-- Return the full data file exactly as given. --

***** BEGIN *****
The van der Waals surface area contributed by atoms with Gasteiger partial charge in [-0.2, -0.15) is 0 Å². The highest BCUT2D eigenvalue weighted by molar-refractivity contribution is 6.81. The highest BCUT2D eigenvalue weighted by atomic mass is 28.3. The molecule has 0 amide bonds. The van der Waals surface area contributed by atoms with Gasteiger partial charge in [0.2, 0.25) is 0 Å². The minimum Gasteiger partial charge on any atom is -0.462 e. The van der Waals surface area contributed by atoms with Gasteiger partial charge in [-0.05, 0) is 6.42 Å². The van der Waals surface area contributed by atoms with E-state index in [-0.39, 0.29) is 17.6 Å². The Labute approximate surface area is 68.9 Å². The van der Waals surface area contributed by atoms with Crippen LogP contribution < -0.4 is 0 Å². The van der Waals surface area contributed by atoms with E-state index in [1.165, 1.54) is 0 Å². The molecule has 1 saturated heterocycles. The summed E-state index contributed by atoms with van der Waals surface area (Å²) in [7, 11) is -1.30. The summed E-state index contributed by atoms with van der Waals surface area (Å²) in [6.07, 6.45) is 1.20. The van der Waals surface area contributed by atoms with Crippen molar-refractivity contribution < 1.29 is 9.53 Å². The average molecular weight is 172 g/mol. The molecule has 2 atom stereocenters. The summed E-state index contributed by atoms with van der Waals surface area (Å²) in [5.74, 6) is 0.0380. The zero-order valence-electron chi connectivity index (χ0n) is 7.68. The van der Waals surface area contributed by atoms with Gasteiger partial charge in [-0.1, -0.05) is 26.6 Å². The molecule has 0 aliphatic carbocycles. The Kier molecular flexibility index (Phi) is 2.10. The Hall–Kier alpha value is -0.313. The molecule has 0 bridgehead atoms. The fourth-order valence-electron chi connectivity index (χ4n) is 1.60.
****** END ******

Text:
The van der Waals surface area contributed by atoms with Gasteiger partial charge in [-0.2, -0.15) is 0 Å². The highest BCUT2D eigenvalue weighted by molar-refractivity contribution is 6.81. The highest BCUT2D eigenvalue weighted by atomic mass is 28.3. The molecule has 0 amide bonds. The van der Waals surface area contributed by atoms with Gasteiger partial charge in [0.2, 0.25) is 0 Å². The minimum Gasteiger partial charge on any atom is -0.462 e. The van der Waals surface area contributed by atoms with Gasteiger partial charge in [-0.05, 0) is 6.42 Å². The van der Waals surface area contributed by atoms with E-state index in [-0.39, 0.29) is 17.6 Å². The Labute approximate surface area is 68.9 Å². The van der Waals surface area contributed by atoms with Crippen LogP contribution < -0.4 is 0 Å². The van der Waals surface area contributed by atoms with E-state index in [1.165, 1.54) is 0 Å². The molecule has 1 saturated heterocycles. The summed E-state index contributed by atoms with van der Waals surface area (Å²) in [7, 11) is -1.30. The summed E-state index contributed by atoms with van der Waals surface area (Å²) in [6.07, 6.45) is 1.20. The van der Waals surface area contributed by atoms with Crippen molar-refractivity contribution < 1.29 is 9.53 Å². The average molecular weight is 172 g/mol. The molecule has 2 atom stereocenters. The summed E-state index contributed by atoms with van der Waals surface area (Å²) in [5.74, 6) is 0.0380. The zero-order valence-electron chi connectivity index (χ0n) is 7.68. The van der Waals surface area contributed by atoms with Gasteiger partial charge in [-0.1, -0.05) is 26.6 Å². The molecule has 0 aliphatic carbocycles. The Kier molecular flexibility index (Phi) is 2.10. The Hall–Kier alpha value is -0.313. The molecule has 0 bridgehead atoms. The fourth-order valence-electron chi connectivity index (χ4n) is 1.60.